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Homework Help: Improper Integrals

  1. Jan 26, 2007 #1
    1. The problem statement, all variables and given/known data

    Evaluate the following improper integrals of explain why they don't converge.
    Integral from 0 to infinity(1/the cubed root of x)dx
    I'm not sure how to make forulas, so this is the best I can do:
    0∫∞ (1/(3∙√x))dx

    2. Relevant equations

    No equations

    3. The attempt at a solution

    I know that when there is ∞ as an upper bound, the intergration is changed to:

    lim as b→∞ 0∫b (1/(3∙√x))dx
    But in this form, the 0 is a problem.

    and if the lower bound, 0, causes the function to be undefined, the integration is changed to:

    lim as a→0+ a∫∞ (1/(3∙√x))dx
    But, in this for the infinity is still a problem.

    Is there any way to combine the two so I can solve this.
    Any help is appreciated.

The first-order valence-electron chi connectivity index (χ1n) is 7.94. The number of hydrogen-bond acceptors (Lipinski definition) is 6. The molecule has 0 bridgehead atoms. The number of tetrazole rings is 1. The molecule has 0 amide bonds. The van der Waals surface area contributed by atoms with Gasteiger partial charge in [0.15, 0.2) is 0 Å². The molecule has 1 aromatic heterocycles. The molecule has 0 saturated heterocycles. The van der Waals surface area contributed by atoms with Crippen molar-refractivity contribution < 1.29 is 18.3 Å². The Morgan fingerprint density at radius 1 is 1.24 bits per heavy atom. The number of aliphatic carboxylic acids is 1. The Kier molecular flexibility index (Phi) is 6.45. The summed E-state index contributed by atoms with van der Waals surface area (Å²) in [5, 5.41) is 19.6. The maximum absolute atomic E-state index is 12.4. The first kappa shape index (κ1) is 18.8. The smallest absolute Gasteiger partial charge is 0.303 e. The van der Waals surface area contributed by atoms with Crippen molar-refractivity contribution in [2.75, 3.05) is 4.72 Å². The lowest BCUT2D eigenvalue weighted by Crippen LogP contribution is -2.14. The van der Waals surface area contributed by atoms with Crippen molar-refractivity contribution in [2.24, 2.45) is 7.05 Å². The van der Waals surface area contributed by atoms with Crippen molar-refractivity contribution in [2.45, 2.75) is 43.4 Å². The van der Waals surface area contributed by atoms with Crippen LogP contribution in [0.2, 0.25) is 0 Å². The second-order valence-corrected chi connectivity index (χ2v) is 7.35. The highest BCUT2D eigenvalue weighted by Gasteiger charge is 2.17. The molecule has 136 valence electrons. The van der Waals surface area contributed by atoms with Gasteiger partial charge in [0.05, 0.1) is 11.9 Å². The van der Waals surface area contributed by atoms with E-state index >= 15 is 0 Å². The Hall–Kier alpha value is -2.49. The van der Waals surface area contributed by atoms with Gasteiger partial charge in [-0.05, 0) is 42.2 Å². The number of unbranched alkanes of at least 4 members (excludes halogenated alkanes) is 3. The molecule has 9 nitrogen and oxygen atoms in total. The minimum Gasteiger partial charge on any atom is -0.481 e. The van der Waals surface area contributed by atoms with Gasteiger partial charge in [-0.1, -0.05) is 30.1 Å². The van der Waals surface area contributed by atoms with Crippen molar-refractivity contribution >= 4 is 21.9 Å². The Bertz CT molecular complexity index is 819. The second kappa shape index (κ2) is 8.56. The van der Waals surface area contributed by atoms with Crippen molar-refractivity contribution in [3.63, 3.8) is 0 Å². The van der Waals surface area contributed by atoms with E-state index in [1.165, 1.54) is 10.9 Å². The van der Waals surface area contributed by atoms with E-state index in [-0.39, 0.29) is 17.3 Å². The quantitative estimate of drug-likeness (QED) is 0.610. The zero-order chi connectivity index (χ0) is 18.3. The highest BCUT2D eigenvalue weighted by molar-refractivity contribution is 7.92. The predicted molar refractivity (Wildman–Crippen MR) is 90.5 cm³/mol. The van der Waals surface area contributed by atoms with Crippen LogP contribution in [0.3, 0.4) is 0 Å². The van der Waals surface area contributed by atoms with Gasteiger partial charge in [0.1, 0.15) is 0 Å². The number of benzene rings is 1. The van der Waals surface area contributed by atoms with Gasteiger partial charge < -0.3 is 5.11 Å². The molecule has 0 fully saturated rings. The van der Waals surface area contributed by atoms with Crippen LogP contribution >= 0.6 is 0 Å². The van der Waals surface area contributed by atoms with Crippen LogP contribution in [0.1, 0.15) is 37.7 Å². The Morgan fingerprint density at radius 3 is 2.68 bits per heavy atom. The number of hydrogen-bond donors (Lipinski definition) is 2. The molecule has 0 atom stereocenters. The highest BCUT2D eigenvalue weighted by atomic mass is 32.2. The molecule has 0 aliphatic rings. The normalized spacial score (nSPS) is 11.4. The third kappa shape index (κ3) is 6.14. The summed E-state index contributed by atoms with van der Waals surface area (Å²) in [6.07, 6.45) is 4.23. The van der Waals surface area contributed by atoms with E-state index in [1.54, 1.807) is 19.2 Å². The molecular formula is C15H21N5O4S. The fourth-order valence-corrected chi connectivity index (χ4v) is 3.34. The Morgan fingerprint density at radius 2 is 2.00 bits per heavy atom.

2. jcsd
  3. Jan 26, 2007 #2


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    Well, the first thing you had better do is actually write out the anti- derivative!
    What is [tex]\int \frac{1}{^3\sqrt{x}}dx= \int x^{-\frac{1}{3}}dx[/tex]?

    Does it converge as x goes to 0? What happens as x goes to infinity?

    Oh, and notice that the problem specifically asks you to "explain why they don't converge". Maybe the problem you are having isn't really a problem!
    Last edited by a moderator: Jan 26, 2007
  4. Jan 26, 2007 #3


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    Is there anything wrong with the most obvious approach: make both changes?
  5. Jan 26, 2007 #4
    The anti- derivative is X^(2/3)
    As x goes to infinity, the anti-derivative goes to infinity.
    As x goes to 0, the anti- derivative goes to 0.

    so, would I evaluate it as (infinity - 0), which is infinity, therefore it diverges.

    Is this right?
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